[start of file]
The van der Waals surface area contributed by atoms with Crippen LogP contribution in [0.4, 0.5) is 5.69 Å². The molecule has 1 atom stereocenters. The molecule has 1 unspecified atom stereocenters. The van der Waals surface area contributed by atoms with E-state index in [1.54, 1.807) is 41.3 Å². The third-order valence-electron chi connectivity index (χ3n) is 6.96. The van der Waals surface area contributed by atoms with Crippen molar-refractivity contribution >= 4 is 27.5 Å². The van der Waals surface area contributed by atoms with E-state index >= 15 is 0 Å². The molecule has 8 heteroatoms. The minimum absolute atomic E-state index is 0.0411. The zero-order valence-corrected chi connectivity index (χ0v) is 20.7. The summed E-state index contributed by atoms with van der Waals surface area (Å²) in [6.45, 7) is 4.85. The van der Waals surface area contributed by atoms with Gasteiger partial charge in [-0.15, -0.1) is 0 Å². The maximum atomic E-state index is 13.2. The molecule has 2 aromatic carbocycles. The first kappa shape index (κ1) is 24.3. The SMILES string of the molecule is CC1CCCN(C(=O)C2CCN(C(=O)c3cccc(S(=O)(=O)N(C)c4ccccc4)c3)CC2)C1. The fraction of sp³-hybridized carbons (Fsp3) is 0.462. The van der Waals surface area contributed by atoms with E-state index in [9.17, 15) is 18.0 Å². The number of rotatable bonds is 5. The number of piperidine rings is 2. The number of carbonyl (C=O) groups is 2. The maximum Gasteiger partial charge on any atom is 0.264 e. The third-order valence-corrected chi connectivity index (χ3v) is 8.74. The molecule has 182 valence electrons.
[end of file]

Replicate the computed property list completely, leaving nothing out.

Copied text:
The van der Waals surface area contributed by atoms with Crippen LogP contribution in [0.4, 0.5) is 5.69 Å². The molecule has 1 atom stereocenters. The molecule has 1 unspecified atom stereocenters. The van der Waals surface area contributed by atoms with E-state index in [1.54, 1.807) is 41.3 Å². The third-order valence-electron chi connectivity index (χ3n) is 6.96. The van der Waals surface area contributed by atoms with Crippen molar-refractivity contribution >= 4 is 27.5 Å². The van der Waals surface area contributed by atoms with E-state index >= 15 is 0 Å². The molecule has 8 heteroatoms. The minimum absolute atomic E-state index is 0.0411. The zero-order valence-corrected chi connectivity index (χ0v) is 20.7. The summed E-state index contributed by atoms with van der Waals surface area (Å²) in [6.45, 7) is 4.85. The van der Waals surface area contributed by atoms with Gasteiger partial charge in [-0.15, -0.1) is 0 Å². The maximum atomic E-state index is 13.2. The molecule has 2 aromatic carbocycles. The first kappa shape index (κ1) is 24.3. The SMILES string of the molecule is CC1CCCN(C(=O)C2CCN(C(=O)c3cccc(S(=O)(=O)N(C)c4ccccc4)c3)CC2)C1. The fraction of sp³-hybridized carbons (Fsp3) is 0.462. The van der Waals surface area contributed by atoms with E-state index in [9.17, 15) is 18.0 Å². The number of rotatable bonds is 5. The number of piperidine rings is 2. The number of carbonyl (C=O) groups is 2. The maximum Gasteiger partial charge on any atom is 0.264 e. The third-order valence-corrected chi connectivity index (χ3v) is 8.74. The molecule has 182 valence electrons.